The rest of the day was a bit of a blur. We were able to sit at multiple spots to get as many views and perspectives as possible. In the pictures below, I sat on the baseline right in front of the St. Mike’s student section, and they were rowdy. From the opening tip to the last buzzer, they were loud and creative, cheering on their team as St. Mike’s brought the banner back to Santa Fe. 

It wasn’t all intense games, however. There were a couple of games that were over before halftime. Most notably, 5A girls and 4A boys were lackluster. The biggest surprise for me was that the smallest schools had some of the greatest games. Single-A boys and girls were phenomenal games. In the morning, the combined school of Roy and Mosquero defeated the reservation of To’hajiilee in a tight battle that had the Pit absolutely rocking at 10 a.m. The other game was the opener to the main event.    

Single-A boys brought a great energy to it. The combined team of Fort Sumner/House were taking on the juggernauts of Magdelena. Magdalena was on a 41-game win streak coming into this game, going back to last year, and were defending champs. Fort Sumner came out firing though, as they were able to take an 11-point lead at the half. But no lead is safe when a team has won 41 straight games. 

Fort Sumner/House fought and clawed their way back to tie the game late in the fourth quarter. With four villages packed in the Pit, the last two minutes were electric. The noise was near deafening as Fort Sumner/House held on late to win and snap Magdalena’s 41-game win streak.

But there was one game that topped the rest. 

The main event of the evening, 5A boys, delivered everything any fan could have asked for. While it wasn’t a high scoring game, it delivered with energy from both sides: #1 ranked Volcano Vista against the #2 seeded Sandia Matadors. Once the previous game had ended, the stands were immediately packed. We were in for a treat as Volcano Vista and Sandia had their bands and drumlines playing at every possible moment. Sitting next to the Sandia drumline gave me a vibe that you would see at the collegiate level.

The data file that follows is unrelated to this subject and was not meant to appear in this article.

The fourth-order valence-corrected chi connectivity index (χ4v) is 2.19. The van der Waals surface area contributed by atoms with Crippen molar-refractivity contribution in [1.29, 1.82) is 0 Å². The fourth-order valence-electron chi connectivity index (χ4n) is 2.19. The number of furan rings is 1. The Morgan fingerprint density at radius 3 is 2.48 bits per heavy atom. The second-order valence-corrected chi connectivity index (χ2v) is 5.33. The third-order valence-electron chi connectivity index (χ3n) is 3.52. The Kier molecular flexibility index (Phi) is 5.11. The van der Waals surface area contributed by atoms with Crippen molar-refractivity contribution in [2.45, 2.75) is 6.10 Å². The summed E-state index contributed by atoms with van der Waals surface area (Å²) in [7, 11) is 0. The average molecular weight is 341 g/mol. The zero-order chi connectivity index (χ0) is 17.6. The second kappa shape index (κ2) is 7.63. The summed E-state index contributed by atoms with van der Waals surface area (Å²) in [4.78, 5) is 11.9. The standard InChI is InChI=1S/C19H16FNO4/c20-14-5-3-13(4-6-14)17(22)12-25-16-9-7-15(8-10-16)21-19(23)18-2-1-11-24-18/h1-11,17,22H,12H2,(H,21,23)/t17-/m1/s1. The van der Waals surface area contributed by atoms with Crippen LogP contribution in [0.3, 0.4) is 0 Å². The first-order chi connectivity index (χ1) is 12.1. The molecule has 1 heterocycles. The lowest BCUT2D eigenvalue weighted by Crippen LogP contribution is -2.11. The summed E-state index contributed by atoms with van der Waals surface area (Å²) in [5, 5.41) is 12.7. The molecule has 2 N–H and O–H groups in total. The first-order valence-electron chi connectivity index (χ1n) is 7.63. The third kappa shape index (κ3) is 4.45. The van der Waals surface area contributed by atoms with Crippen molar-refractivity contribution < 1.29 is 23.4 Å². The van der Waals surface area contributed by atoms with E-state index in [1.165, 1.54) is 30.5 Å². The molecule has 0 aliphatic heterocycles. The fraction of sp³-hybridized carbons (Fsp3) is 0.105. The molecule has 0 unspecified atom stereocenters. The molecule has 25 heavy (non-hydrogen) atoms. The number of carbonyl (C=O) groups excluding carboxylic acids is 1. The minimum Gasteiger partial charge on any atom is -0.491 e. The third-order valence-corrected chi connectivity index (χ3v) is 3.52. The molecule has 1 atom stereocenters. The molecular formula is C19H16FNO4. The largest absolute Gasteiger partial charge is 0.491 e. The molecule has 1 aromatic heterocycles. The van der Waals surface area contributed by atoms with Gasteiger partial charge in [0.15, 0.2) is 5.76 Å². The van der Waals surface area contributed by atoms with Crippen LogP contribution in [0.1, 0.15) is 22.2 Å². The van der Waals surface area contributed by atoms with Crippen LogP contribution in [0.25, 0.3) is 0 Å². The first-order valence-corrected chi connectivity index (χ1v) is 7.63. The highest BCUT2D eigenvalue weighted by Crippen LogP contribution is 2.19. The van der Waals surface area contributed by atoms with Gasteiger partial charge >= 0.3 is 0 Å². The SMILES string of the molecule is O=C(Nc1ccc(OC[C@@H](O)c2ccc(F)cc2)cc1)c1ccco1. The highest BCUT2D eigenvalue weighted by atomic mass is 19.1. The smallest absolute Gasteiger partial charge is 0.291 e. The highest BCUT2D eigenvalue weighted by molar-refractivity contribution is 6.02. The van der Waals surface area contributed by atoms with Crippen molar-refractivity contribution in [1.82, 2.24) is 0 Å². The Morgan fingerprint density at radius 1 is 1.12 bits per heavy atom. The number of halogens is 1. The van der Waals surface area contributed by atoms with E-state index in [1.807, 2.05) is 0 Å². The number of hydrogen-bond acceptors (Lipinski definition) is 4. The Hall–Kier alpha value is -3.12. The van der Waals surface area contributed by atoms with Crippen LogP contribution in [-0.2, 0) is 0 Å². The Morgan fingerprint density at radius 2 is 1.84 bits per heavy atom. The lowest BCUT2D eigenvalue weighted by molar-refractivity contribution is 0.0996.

Lots of hype can sometimes lead to a flat game. This game, however, was quite the opposite. It was definitely a defensive game as there were plenty of great blocks and great defense all around. After every made shot was an eruption from the whole arena. It gave a great NBA/college game scenario. I have attended a UNM game at The Pit,  and this game brought back memories from it.

A great game where Sandia led the majority of the game, Volcano ultimately pulled it out. For the last six minutes of the game, Sandia went ice cold. They squandered a late lead, gave up the 4 four times in a row, and went down by 2. They weren’t even able to get a shot as their fourth and final steal in a span of 40 seconds sealed the victory for Volcano. Sandia’s section was absolutely stunned, and the roar from Volcano Vista’s side was deafening. 

I made my way down to the court and was able to snap a picture of Volcano with their banner as they were once again champions. It was an absolute surreal moment for me to be a part of, and I am happy I was gifted the opportunity to do so. It was a great end to a great week of high school basketball. Ten teams lifted their arms with their trophies as they will forever be etched in the history books as New Mexico state champions.